Recently I filled in an online form asking to be referred for a hearing test and I was very quickly sent an appointment text for a surgery at The Friarage Hospital in Northallerton. This meant me travelling quite a distance from Thirsk, but the appointment was ‘faster access’. The GP was bang on time and looked in my ears before telling me that if I’m suffering, over 60 and have hearing loss, I can have a hearing aid. He then advised me to go to Boots or Specsavers and pay for a test. That was it.
In summary, I had to travel to the hospital, to be told that what the ‘faster access’ doctor advises is to pay for a test, as there is a long waiting list.
When I had problems with my ears earlier in life I was referred to an audiologist and the ENT department. “Your hearing is below par for a 50-year-old”, I was told by the audiologist. But there was no apparent reason, so I was given saline drops to try. I also had tinnitus.
As a music teacher it’s probably an occupational hazard, I thought. I put the phone to my ‘good’ ear, turn my head and watch people speaking, put on the subtitles, concentrate hard at the cinema and ask people to repeat themselves.
I wasn’t afraid of any stigma but life was happening, then Covid, a house move and an arm operation that all precluded me from following it up.
In essence, there have been almost 20 years of angst building up to this appointment. Hopefully, I would finally find out what was going on with my hearing and get help. I was quite emotional. As a musician it is important to me; especially as my family has a history of hearing loss, and dementia, to which hearing has been found to be a contributory factor.
Pay or wait?
So back to my appointment at The Friarage, with the doctor who had advised me to pay for a private test. I asked him how long an NHS referral would take (not wanting to admit that I couldn’t pay). “Ages”, he replied, “But I can look up for you how much it will cost if that helps”.
I vaguely remembered my opticians having a poster up offering free hearing tests, so my mind is racing with the possibilities of being able to get one and then come back to get a free hearing aid; but I am upset and then I am cross. I ask the doctor to please refer me and if I get my own test in the meantime I will let them know. “It’s the principle of it.” I tell him. He doesn’t look convinced and I wonder if he’s heard of Bevan.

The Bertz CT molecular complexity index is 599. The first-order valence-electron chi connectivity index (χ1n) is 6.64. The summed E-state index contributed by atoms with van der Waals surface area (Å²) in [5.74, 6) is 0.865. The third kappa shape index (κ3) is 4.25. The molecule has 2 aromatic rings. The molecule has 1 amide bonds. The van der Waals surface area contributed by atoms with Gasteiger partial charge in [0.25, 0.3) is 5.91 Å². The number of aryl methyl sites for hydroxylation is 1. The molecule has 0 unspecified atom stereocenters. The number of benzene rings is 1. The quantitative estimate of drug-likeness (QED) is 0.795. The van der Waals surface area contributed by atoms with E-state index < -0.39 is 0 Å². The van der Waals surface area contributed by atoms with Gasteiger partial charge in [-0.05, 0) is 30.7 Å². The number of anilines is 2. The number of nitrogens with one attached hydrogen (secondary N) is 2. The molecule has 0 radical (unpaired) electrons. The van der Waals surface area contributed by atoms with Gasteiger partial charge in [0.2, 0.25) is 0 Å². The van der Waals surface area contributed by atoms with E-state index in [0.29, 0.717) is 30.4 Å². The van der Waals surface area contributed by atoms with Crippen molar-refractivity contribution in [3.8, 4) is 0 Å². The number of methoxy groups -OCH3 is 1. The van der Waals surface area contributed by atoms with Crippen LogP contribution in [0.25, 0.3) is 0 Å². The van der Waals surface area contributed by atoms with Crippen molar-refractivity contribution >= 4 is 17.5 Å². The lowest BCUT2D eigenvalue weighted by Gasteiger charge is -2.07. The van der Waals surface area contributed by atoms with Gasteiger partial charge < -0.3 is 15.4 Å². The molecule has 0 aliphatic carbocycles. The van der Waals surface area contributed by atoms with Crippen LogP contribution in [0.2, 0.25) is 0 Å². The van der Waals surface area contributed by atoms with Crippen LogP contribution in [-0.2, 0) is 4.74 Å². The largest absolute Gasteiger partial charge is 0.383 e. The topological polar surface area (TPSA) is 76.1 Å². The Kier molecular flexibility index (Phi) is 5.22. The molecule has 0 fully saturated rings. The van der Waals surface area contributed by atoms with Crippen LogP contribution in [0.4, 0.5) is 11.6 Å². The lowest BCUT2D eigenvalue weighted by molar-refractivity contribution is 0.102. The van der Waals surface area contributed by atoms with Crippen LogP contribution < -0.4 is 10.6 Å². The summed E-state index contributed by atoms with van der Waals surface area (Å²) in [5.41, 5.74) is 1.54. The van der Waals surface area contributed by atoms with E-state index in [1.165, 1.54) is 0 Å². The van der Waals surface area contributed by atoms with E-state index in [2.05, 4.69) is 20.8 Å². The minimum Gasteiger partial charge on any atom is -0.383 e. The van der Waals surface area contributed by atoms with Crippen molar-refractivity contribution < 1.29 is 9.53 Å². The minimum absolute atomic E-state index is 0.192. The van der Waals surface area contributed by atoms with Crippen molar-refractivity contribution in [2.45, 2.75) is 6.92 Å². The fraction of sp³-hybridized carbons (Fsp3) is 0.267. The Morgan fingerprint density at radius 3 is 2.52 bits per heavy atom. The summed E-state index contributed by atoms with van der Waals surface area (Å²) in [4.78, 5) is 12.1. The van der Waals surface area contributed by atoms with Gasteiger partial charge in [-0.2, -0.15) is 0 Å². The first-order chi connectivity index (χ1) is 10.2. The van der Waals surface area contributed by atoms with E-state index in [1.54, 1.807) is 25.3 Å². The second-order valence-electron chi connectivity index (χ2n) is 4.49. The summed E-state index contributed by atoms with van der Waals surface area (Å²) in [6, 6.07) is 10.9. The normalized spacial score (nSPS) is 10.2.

“No society can legitimately call itself civilised if a sick person is denied medical aid because of lack of means.”
I explain about the earlier test but he can’t see it on the system. The appointment is a complete waste of time and everyone’s money. The NHS paid to have that office and that locum there to tell me that I have to pay for a test; his wages for that time would probably have paid for it!
Perhaps if they employed more audiologists at a proper rate of pay, everyone could have a free hearing test and prevent future problems but here they aren’t even putting a sticking plaster on the problem, they’re telling me to go buy my own sticking plasters from Boots!
Statistics, not services
My experience of being in Friarage Hospital for surgery in the past has been very good but this was a GP appointment and not a hospital appointment. I have nothing but praise for the hospital and the staff (and I wholeheartedly support their strikes) but I have issues with two things.
First, I wasn’t comfortable with them telling patients to go and buy treatment.
Secondly, by using the online form, I seem to have been cast into some in-between area of the NHS, which is neither my GP nor the hospital. I have not had a problem at all with the doctor’s practice, or with the hospital but it is the ‘extra’ services seemingly generated by going online that do not function to help the patient but to prop up the statistics. The ‘faster access’ appointment that cost us more time and money nevertheless shows that I was seen and dealt with very quickly. The patient’s satisfaction, however, is lost.